Hiram Mier is a quality 24 year old center back for Monterrey in Liga MX. He has played a number of other defensive positions in his career but it would be naive to call him a natural right back. As such he often tucked in too narrowly playing full back which provided even more space for Beasley to run into during the second half to relieve the pressure on the U.S. defense. The lack of cohesion among the Mexican players led to Peralta of all players tracking back and fouling Beckerman near the 18-yard box in the 75th minute.

The situation was little remedied by the 77th minute introduction of Angel Reyna. Carlos Salcido left the field and Guardado slipped into the leftback role. Reyna is an attacking midfielder but as a predominantly right footed player is not going to deliver many crosses from the left side of the field. Reyna showed even more aversion to playing wide than Guardado had which further crowded the center of the field in and around the U.S. box.

Just as Mexico was losing any semblance of shape, Donovan capitalized on good play from Mix Diskerud and inexperience from Mier. Diskerud chipped a ball up to himself past Moreno before sending a low pass across the face of goal. Dempsey slid in for the cross and in doing so forced Corona to react to a potential shot at the near post. Mier's lack of international experience allowed Donovan to slip away from his mark and tap his shot into another unguarded net for the Americans' 2nd goal.

There was a play in the 82nd minute that encapsulated the futility of Mexico's attack in the 2nd half. The ball made its way through 5 Mexican players, none of whom wanted to step up and make a play and were simply content to pass the ball backwards or square.

Even in 2nd half stoppage time, Mexico was playing without urgency as if they were the team comfortably ahead. There was no passion shown in the attacking third as players were standing still and unable to break through a cluttered U.S. penalty area. As several players had already given up the fight, Jesús Zavala went in clumsily on Clint Dempsey in the box to give the U.S. a chance to increase their lead from the penalty spot. Whether intentionally or not, Dempsey missed his penalty kick to retain the now almost mythical 2-0 scoreline.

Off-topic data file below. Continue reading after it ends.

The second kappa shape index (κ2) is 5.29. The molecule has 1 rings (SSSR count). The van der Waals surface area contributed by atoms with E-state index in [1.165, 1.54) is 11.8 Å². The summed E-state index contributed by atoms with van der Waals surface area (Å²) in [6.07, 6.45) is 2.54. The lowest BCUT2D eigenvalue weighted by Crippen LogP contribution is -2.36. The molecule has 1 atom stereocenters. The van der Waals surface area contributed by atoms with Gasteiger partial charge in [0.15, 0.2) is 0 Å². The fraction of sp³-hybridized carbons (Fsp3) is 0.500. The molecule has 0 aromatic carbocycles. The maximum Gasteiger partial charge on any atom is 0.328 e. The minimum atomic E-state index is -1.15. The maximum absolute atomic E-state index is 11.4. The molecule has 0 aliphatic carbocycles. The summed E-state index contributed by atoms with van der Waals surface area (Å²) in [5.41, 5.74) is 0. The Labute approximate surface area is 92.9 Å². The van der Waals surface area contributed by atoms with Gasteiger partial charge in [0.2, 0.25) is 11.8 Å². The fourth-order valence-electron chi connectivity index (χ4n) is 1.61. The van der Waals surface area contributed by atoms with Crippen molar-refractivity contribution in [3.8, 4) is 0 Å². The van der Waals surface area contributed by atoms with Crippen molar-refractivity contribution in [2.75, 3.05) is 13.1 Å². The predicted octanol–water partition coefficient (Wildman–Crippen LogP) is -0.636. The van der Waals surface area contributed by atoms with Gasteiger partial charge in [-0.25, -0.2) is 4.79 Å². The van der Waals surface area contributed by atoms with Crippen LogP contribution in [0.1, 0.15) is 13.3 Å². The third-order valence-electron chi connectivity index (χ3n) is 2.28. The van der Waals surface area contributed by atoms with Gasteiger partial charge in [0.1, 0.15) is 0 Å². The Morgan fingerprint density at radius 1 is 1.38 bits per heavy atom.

Conclusions from Columbus

After the later game in Honduras against Panama helped the U.S. cause, Klinsmann's men clinched their place in the 2014 FIFA World Cup. Mexico's hopes of qualifying for Brazil took a serious blow after the 2 recent matches in the Hexagonal. Two straight losses means that Mexico is now sitting in 5th place out of 6 teams on the outside of even the intercontinental playoff against New Zealand.

The U.S. was not going to play attractive soccer in this match as Mexico piled on pressure in the 1sthalf. Similar to their early second half breakdown at home against Honduras, El Tri did not show the same intensity after the halftime interval in Columbus. Unlike that game in the Azteca, Mexico did not capitalize on their first half dominance with a goal.

Although Chepo de la Torre was no longer on the bench for Mexico, his 3 assistant coaches and his stubborn, often negative, match management tactics were. The way that Mexico has played in 2013 they fully deserve to be on the outside looking in as the final matches of the Hexagonal in October await.

NEXT UP: October 11 – World Cup Qualifier: Mexico vs. Panama, Azteca Stadium, Mexico City, Mexico. 6 p.m. EST, TBD.


Hamilton College
Club Domestic:
Rochester Rhinos, RBNY
Club Foreign:
Tottenham, Club América
Household Jeopardy champion from a small town in Upstate New York. Simultaneously brought to Tottenham Hotspur by a youth coach & given a copy of FIFA 2004. Enthusiastically pragmatic & a student of the game. Covering the Mexican National Team & Liga MX.